2. The Structure Inside Fine Art Museum
Ho Chi Minh City Museum of Fine Arts is located in an area of 3,514 square meters and divided into distinct parts with different roles. The basement is used for office works, the first floor is for galleries, exhibition and trade activities, the fine arts paintings are found on the second floor, and on the third floor, you can find the antique sculptures and traditional handicrafts of the ancient residents in South Vietnam.
The highlight of the entire architecture is in the main entrance path on the first floor with a high lobby, large pillars and stairs on the two sides. The main door is designed in the arch shape, above is stylized steel characters H.B.H, the abbreviation of Mr. Hua Bon Hoa’s name. And at the back of the museum is a stele engraved with the names of the owners of this building, most of them were in Mr. Hua Bon Hoa’s family.
The long corridors inside the museum lead to gallery rooms, all of which are connected by side doors. In front of each room is a green wooden door that leads to a small balcony. The pivots of the balconies are in a quite simple style with vertical grids; however, thanks to the doors and windows, the interior of the Fine Arts Museum is full of natural light and wind, which creates a shimmering space inside.
The main corridor is in yellow, and if you walk along the corridor, the yellow color will gradually disappear, setting the room for the gray walls and windows. In contrast to the coldness of gray is the heat of red; the red color adorns the tranquil atmosphere with the brightness and a little bit of modernity. All the colors blend in harmony and draw a lively painting of architecture inside the museum.
III. What to See at Fine Arts Museum?
The Fine Arts Museum has the functions of researching, collecting, preserving, displaying documents and typical objects belonging to fine arts and reflecting the special features of Vietnamese ancient handicrafts, especially typical art works in the South.
There are some artifacts that are displayed at Ho Chi Minh City Museum of Fine Arts:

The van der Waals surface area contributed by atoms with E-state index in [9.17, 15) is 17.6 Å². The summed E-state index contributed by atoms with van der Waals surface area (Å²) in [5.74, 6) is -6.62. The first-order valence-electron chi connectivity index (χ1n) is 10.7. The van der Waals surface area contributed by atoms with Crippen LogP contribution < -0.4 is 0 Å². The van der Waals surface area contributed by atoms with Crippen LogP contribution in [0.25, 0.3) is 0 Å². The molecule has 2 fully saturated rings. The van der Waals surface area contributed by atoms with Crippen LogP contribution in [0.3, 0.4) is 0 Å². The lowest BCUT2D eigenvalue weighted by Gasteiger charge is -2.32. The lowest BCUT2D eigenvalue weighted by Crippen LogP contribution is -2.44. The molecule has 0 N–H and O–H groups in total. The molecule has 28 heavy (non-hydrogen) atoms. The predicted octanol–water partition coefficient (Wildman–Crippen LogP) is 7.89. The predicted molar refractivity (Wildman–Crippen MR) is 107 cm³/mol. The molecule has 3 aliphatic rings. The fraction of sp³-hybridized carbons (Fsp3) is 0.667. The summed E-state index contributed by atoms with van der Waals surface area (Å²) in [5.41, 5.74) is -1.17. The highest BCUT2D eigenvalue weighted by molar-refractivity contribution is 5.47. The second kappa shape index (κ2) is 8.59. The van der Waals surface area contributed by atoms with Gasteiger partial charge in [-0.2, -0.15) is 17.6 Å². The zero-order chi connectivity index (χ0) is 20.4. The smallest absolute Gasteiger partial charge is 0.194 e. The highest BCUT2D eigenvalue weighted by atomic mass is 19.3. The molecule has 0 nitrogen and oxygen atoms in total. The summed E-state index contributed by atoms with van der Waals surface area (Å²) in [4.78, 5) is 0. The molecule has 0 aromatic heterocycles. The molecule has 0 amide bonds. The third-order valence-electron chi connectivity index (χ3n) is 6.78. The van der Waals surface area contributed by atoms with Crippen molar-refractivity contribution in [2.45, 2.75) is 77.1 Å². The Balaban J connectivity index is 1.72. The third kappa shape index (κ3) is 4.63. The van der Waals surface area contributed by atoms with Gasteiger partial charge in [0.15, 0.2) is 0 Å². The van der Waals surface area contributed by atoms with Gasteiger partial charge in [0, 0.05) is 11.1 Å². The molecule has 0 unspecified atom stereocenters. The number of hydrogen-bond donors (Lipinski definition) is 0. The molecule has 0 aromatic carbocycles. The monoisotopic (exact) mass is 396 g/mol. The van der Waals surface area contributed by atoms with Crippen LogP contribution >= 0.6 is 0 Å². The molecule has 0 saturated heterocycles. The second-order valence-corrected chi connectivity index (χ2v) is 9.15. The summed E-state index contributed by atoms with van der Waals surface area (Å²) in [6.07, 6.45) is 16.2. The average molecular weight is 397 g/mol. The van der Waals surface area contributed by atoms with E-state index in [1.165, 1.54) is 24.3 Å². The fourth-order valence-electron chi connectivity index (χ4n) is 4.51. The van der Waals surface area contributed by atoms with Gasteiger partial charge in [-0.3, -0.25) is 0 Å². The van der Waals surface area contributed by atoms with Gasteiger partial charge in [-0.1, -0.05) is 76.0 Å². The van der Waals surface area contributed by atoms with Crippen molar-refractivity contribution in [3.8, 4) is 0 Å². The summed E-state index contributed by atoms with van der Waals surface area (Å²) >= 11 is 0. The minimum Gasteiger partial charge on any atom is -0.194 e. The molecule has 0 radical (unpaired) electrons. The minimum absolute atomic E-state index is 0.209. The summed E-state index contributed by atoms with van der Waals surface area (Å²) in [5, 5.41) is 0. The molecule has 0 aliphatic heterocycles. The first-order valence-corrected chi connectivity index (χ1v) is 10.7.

1. Ancient Bronze Sculptures in South Vietnam
In the gallery of ancient bronze sculptures in the Southern region, there are sculptures of Hindu and Buddhist Gods from the forth to the eleventh centuries. Hindu Gods statues include Vishnu, Surya, Lakshmi, Uma and Ganesa statues made of fine sandstone, dating from the fifth to the eleventh centuries. Buddha statues from the forth to the tenth centuries were made of giant crape-myrtle wood and fine sandstone.
2. Champa Ancient Sculptures
Champa ancient sculpture is one of the unique arts in the treasure of Vietnamese art heritage, contributing to the multi-religious and multi-ethnic culture. Apart from the influences of the religion of India, the Cham also absorbed the culture, customs and especially Indian architectural and sculpture art, then quickly localized and created the unique and attractive features of Champa style on each sculpture.
On display at the Ho Chi Minh City Museum of Fine Arts are the statues, reliefs and semi-reliefs of Hindu deities such as the Kinnara statue, the reliefs of Dvarapala and Colossus, the statue of Kala – the monster guarding the temple, the fairy dancer, the architectural artifacts such as altars and pillars; all of them were made of rough sandstone or terracotta, dating from the seventh to the fourteenth century.
3. The Statues in Tay Nguyen Tombs
Sculptures and statues in tombs in the Central Highlands are a unique part in Vietnamese sculpture in general. This custom has stuck with the people of Central Highlands from the primitive society, partly due to the ancient conception of beliefs.
It is also because the original art is always unrestricted of the magic function, the statues in tombs are quite diverse and exceptional. Unlike other sculptures, the tools used to make these statues are also very simple: axes and knives, the most popular production tools. According to the concept of the locals, the statues helped to replace people, so the statues in the tomb did nothing but to serve the material and spiritual life of the dead. The popular sculptures are of crying people, mother and child, naked men or women and so on.